It all start with the sensor. Unlike the liquid-filled thermometer and the bi-metal thermometer, a digital thermometer needs a sensor.
These sensors all produce either a voltage, current, or resistance change when there is a change of temperature. These are “analog” signals as opposed to digital signals.They can be used to take temperature readings in the mouth, rectum, or armpit.
Electronic thermometers work in an entirely different way to mechanical ones that use lines of mercury or spinning pointers. They're based on the idea that the resistance of a piece of metal (the ease with which electricity flows through it) changes as the temperature changes. As metals get hotter, atoms vibrate more inside them, it's harder for electricity to flow, and the resistance increases. Similarly, as metals cool down, the electrons move more freely and the resistance goes down.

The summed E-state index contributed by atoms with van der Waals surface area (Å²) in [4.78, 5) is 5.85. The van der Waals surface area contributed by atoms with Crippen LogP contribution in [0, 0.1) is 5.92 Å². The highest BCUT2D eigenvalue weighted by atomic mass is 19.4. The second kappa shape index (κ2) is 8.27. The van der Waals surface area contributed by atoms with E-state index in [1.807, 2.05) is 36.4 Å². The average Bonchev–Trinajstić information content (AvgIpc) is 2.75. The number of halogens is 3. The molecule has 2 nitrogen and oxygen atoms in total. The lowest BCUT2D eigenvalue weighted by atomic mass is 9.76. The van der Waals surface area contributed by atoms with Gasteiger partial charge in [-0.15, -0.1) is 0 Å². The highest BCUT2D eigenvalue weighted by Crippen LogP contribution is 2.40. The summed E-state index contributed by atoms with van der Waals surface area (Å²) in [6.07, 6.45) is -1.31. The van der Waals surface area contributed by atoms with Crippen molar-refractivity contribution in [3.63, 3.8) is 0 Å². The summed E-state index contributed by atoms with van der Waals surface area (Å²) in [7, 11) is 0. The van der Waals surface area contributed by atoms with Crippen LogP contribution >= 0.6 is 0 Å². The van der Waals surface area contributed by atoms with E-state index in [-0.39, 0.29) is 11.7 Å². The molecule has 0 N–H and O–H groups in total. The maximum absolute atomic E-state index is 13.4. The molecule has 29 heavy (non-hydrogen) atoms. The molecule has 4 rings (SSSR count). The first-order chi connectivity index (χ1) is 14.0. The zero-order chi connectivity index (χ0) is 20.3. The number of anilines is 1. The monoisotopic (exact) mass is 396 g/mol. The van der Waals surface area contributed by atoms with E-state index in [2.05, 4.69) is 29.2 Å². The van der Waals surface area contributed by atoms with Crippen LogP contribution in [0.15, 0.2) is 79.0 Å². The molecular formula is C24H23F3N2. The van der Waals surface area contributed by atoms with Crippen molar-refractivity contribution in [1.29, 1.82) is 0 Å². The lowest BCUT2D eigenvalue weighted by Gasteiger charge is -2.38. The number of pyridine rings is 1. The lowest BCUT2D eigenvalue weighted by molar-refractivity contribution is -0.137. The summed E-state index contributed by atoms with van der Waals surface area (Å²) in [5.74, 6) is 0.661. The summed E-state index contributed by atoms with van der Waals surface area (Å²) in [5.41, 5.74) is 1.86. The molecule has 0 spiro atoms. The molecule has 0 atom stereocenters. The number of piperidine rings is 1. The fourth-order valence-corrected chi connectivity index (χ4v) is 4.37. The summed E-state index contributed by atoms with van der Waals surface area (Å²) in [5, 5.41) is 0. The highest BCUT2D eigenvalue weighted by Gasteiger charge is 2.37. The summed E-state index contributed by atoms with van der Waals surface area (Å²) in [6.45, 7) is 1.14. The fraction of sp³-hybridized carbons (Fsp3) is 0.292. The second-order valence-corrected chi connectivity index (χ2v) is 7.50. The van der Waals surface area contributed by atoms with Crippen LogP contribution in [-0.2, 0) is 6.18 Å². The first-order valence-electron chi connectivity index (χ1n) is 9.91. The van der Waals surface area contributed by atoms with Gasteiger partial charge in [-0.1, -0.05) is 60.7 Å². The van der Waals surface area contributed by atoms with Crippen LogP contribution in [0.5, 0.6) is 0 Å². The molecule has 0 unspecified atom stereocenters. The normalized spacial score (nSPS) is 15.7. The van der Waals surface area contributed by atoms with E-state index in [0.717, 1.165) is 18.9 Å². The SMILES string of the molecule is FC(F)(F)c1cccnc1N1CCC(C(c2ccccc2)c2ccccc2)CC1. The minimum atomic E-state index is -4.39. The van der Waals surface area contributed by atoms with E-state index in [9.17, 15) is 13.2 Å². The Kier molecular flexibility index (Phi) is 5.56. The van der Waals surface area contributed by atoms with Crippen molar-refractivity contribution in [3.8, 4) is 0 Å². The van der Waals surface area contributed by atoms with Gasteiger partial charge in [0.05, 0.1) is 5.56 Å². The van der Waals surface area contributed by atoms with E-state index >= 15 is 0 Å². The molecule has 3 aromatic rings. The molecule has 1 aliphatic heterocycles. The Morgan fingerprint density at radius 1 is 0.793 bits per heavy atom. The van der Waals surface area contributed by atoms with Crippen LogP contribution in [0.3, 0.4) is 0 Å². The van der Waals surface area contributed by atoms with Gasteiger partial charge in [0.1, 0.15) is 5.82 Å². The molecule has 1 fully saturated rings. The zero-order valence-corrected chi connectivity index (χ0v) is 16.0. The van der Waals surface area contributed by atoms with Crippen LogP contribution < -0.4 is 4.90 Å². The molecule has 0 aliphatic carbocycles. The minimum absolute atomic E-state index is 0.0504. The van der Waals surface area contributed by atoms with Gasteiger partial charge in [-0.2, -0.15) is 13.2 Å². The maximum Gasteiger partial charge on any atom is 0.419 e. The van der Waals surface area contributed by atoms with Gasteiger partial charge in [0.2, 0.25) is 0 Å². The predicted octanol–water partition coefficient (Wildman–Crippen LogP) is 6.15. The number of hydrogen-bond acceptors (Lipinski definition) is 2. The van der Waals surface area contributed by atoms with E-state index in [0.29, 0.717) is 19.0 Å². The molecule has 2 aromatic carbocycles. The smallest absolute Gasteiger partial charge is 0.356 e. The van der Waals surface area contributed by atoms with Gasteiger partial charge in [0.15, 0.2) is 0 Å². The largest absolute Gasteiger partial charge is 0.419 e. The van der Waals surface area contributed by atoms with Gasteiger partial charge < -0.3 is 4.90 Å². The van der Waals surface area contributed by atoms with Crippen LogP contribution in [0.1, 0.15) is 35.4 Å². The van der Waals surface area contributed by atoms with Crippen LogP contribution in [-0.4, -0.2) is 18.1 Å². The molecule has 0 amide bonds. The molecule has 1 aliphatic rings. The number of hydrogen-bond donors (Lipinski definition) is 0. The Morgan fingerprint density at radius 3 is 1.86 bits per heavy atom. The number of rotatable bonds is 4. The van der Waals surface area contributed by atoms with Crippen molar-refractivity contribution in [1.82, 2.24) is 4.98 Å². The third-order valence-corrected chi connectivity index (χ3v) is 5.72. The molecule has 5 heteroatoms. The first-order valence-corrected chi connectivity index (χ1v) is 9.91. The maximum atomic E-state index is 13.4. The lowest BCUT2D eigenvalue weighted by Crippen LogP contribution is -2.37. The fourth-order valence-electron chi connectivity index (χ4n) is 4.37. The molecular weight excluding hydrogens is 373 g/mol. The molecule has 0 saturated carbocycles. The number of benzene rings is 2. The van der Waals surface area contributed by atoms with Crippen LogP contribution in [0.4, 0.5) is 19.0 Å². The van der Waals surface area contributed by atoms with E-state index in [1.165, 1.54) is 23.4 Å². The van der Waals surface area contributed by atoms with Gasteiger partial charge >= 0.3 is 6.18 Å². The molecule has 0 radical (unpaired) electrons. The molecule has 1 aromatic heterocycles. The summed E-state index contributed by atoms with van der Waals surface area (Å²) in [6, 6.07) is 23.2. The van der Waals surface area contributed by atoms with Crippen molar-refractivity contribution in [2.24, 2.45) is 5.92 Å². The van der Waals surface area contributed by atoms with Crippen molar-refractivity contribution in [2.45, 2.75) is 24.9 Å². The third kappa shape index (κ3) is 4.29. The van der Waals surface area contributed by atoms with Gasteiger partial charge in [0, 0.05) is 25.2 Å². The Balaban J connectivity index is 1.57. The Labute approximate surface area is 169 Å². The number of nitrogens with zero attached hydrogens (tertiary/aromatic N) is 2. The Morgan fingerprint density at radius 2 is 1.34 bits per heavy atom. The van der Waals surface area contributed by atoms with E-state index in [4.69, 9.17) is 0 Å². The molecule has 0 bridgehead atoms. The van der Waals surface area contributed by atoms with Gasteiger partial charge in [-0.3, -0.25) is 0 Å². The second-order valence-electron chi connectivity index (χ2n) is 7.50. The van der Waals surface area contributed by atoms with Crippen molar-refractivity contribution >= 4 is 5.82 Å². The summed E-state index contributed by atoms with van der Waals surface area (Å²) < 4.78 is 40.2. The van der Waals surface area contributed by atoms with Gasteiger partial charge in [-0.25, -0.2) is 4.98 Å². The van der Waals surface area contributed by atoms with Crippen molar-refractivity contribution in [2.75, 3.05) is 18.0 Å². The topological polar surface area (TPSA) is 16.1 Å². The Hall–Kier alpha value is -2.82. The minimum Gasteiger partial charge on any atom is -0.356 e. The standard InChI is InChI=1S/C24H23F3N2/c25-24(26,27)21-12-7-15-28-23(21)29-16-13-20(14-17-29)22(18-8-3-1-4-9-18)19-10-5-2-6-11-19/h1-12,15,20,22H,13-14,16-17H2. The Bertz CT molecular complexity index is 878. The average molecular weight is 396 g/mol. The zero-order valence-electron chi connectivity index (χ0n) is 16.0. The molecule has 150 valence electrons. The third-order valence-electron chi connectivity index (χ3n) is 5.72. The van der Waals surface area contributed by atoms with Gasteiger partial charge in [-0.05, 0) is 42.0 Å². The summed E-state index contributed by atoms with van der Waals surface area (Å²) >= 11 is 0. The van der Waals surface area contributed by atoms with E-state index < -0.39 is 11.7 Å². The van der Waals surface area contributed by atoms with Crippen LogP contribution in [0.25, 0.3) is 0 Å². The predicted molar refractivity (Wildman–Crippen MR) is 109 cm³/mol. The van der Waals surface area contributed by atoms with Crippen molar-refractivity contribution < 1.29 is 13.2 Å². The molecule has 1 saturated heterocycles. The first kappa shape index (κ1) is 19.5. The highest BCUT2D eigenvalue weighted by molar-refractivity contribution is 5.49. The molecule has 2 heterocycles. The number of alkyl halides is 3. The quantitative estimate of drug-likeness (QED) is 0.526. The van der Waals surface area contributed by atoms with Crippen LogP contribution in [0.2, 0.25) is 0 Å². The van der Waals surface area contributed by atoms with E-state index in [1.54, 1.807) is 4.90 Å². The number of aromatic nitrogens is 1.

The below is our high accuracy popular digital thermometer for your reference :